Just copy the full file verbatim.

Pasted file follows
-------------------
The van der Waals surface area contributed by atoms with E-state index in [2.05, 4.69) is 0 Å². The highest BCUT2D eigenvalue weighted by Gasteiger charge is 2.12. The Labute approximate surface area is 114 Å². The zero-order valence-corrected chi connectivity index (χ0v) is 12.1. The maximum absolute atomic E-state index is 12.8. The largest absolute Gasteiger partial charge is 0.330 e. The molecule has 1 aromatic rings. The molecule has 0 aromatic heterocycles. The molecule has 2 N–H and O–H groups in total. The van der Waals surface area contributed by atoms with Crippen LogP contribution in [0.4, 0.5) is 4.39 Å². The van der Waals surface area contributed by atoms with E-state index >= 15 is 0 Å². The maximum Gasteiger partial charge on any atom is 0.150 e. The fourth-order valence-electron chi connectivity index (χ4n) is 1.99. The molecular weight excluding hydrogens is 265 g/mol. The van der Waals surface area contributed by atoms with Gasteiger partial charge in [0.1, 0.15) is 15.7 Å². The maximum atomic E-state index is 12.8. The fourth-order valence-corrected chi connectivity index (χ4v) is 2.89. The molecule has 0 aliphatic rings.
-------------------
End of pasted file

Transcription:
The van der Waals surface area contributed by atoms with E-state index in [2.05, 4.69) is 0 Å². The highest BCUT2D eigenvalue weighted by Gasteiger charge is 2.12. The Labute approximate surface area is 114 Å². The zero-order valence-corrected chi connectivity index (χ0v) is 12.1. The maximum absolute atomic E-state index is 12.8. The largest absolute Gasteiger partial charge is 0.330 e. The molecule has 1 aromatic rings. The molecule has 0 aromatic heterocycles. The molecule has 2 N–H and O–H groups in total. The van der Waals surface area contributed by atoms with Crippen LogP contribution in [0.4, 0.5) is 4.39 Å². The van der Waals surface area contributed by atoms with E-state index >= 15 is 0 Å². The maximum Gasteiger partial charge on any atom is 0.150 e. The fourth-order valence-electron chi connectivity index (χ4n) is 1.99. The molecular weight excluding hydrogens is 265 g/mol. The van der Waals surface area contributed by atoms with Gasteiger partial charge in [0.1, 0.15) is 15.7 Å². The maximum atomic E-state index is 12.8. The fourth-order valence-corrected chi connectivity index (χ4v) is 2.89. The molecule has 0 aliphatic rings.